Vast Moroccan solar power plant is hard act for Africa to follow
Morocco is showcasing Noor before talks among almost 200 counties in Marrakech about implementing global deal to combat climate change.
A thermosolar power plant at Noor II Ouarzazate, Morocco. (Reuters)
2016/11/13 Issue: 81 Page: 19
Ouarzazate - Rabat is building one of the world’s biggest solar power plants in southern Morocco on the edge of the desert, a project largely funded by the European Union.
It is a hard success for other African countries to match as they seek to implement a global agreement to combat climate change.
The huge 160-megawatt first phase of the Noor plant near Ouarzazate contrasts with efforts by other countries that focus on tiny roof-top solar panels to bring power to remote rural homes.
At Noor, curved mirrors totalling 1.5 million sq. metres — the size of about 200 football pitches — capture the sun’s heat. The sun’s rays bounce off the mirrors, warms a fluid that heats a vast tank of molten salt that can drive a turbine to generate electricity even after dark.
On the sprawling site, south of the snow-capped Atlas Mountains, workers clear ground, build concrete pillars or clear off Saharan dust that dims sunshine. In Arabic, noor means “light”.
Morocco is showcasing Noor before talks among almost 200 counties in Marrakech about implementing a global deal to combat climate change.
“We hope we can be an inspiration,” said Mustapha Bakkoury, head of the Moroccan Agency for Solar Energy (Masen). Many African countries are pushing to boost economic growth to end poverty, while seeking greener energies.
The gleaming concentrated solar power plant is not economically competitive with cheaper fossil fuels but is a step to develop new technologies as prices for solar power fall sharply.
Morocco aims to obtain 52% of its electricity from clean energy — such as wind and solar — by 2030, up from 28% now.
“Unfortunately for many, it’s thought that renewables are to have a light bulb or light a school… This is to get away from the caricature of renewables,” Bakkoury said.
Once completed, Noor will cost $2.45 billion and generate 580 megawatts, enough power for a city of almost 2 million people. Morocco aims to expand at other desert regions and have 2 gigawatts of solar capacity by 2020 at a cost of $9 billion.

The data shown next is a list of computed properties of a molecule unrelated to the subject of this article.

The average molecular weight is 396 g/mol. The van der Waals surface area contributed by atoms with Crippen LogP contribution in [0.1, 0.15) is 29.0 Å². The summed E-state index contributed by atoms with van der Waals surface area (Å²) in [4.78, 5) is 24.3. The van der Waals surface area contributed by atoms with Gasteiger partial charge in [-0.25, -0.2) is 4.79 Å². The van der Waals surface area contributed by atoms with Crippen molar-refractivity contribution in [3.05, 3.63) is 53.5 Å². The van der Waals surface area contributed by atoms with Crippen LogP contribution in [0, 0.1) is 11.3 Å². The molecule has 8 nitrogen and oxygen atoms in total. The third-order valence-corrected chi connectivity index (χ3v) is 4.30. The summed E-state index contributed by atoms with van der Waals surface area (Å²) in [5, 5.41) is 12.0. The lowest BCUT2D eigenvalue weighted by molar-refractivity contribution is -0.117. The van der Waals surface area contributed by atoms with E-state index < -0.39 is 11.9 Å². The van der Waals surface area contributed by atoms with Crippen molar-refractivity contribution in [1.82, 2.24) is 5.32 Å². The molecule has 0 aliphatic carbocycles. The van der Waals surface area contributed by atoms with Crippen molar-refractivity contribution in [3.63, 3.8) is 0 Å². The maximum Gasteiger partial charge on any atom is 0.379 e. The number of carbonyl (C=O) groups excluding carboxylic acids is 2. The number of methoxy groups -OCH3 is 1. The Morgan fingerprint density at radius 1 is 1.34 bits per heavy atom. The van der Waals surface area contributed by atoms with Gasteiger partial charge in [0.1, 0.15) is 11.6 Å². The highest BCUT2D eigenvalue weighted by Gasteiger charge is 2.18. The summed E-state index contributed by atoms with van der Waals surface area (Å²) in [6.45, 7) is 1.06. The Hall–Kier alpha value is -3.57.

By contrast in East Africa, M-KOPA Solar has installed 400,000 rooftop solar panel systems costing $200 each on homes in the past five years to provide power for lighting and a radio. That completely bypasses the grid.
M-KOPA Chief Executive Officer Jesse Moore, whose company focuses most on Kenya, Tanzania and Uganda, said rooftop solar systems were a breakthrough for Africa, where half the 1.2 billion people lack electricity.
He noted that Tesla founder Elon Musk was trying to sell solar systems to US homes.
“Elon Musk is trying to get people to leap off the grid in California. Over here on the other side of the planet, this is happening already,” he said
Unlike Morocco, other countries in Africa find it hard to attract investors to green projects, part of global efforts to limit climate change and floods, heat waves and droughts, which are a threat to Africa.
In addition to abundant sunshine, Morocco has had relative political stability in recent years and a predictable legal and banking system, helping it attract investors.
Even so, Morocco had a series of street protests after the death of a fishmonger, crushed to death in a garbage truck following a confrontation with police, in one of the biggest and longest challenges to authority since the 2011 “Arab spring”.
“Morocco is particularly suited for a large-scale project. It may not be suitable for all other countries,” said Roman Escolano, vice-president of the European Investment Bank (EIB).
The European Union, including the EIB, has funded about 60% of Noor. Masen issued Morocco’s first green bond, of $117.3 million, November 4th to help finance Noor.
Unusually for a desert, Morocco has water from the Atlas Mountains to help clean off dust. Also, in some countries, power lines from remote parts of the Sahara could be vulnerable to attacks. Noor’s pylons have red spikes to discourage intruders.